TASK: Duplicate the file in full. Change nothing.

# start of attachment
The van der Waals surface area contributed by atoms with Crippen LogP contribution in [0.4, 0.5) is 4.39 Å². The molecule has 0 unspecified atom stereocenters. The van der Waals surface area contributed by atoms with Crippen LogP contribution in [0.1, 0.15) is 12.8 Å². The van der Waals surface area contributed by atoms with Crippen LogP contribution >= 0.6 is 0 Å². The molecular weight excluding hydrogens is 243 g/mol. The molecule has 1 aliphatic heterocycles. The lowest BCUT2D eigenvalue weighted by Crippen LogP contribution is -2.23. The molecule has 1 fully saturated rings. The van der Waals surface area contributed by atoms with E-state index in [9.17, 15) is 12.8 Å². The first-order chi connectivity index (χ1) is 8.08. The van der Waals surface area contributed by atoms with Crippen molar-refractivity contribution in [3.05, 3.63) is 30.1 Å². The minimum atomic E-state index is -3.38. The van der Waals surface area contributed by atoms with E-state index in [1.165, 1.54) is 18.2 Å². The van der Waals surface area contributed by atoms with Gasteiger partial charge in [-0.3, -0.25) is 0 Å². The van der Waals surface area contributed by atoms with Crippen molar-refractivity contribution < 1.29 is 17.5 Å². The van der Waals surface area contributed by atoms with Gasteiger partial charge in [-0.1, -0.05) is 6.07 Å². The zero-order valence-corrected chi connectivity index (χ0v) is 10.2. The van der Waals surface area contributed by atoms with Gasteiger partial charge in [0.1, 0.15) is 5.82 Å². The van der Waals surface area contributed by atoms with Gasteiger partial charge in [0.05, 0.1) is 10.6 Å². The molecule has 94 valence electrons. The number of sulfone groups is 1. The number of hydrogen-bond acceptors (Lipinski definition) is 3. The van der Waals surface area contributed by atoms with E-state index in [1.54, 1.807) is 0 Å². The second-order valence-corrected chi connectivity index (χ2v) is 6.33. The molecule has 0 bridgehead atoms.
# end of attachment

The van der Waals surface area contributed by atoms with Crippen LogP contribution in [0.4, 0.5) is 4.39 Å². The molecule has 0 unspecified atom stereocenters. The van der Waals surface area contributed by atoms with Crippen LogP contribution in [0.1, 0.15) is 12.8 Å². The van der Waals surface area contributed by atoms with Crippen LogP contribution >= 0.6 is 0 Å². The molecular weight excluding hydrogens is 243 g/mol. The molecule has 1 aliphatic heterocycles. The lowest BCUT2D eigenvalue weighted by Crippen LogP contribution is -2.23. The molecule has 1 fully saturated rings. The van der Waals surface area contributed by atoms with E-state index in [9.17, 15) is 12.8 Å². The first-order chi connectivity index (χ1) is 8.08. The van der Waals surface area contributed by atoms with Crippen molar-refractivity contribution in [3.05, 3.63) is 30.1 Å². The minimum atomic E-state index is -3.38. The van der Waals surface area contributed by atoms with E-state index in [1.165, 1.54) is 18.2 Å². The van der Waals surface area contributed by atoms with Gasteiger partial charge in [-0.3, -0.25) is 0 Å². The van der Waals surface area contributed by atoms with Crippen molar-refractivity contribution < 1.29 is 17.5 Å². The van der Waals surface area contributed by atoms with Gasteiger partial charge in [-0.1, -0.05) is 6.07 Å². The zero-order valence-corrected chi connectivity index (χ0v) is 10.2. The van der Waals surface area contributed by atoms with Gasteiger partial charge in [0.1, 0.15) is 5.82 Å². The van der Waals surface area contributed by atoms with Gasteiger partial charge in [0.05, 0.1) is 10.6 Å². The molecule has 94 valence electrons. The number of sulfone groups is 1. The number of hydrogen-bond acceptors (Lipinski definition) is 3. The van der Waals surface area contributed by atoms with E-state index in [1.54, 1.807) is 0 Å². The second-order valence-corrected chi connectivity index (χ2v) is 6.33. The molecule has 0 bridgehead atoms.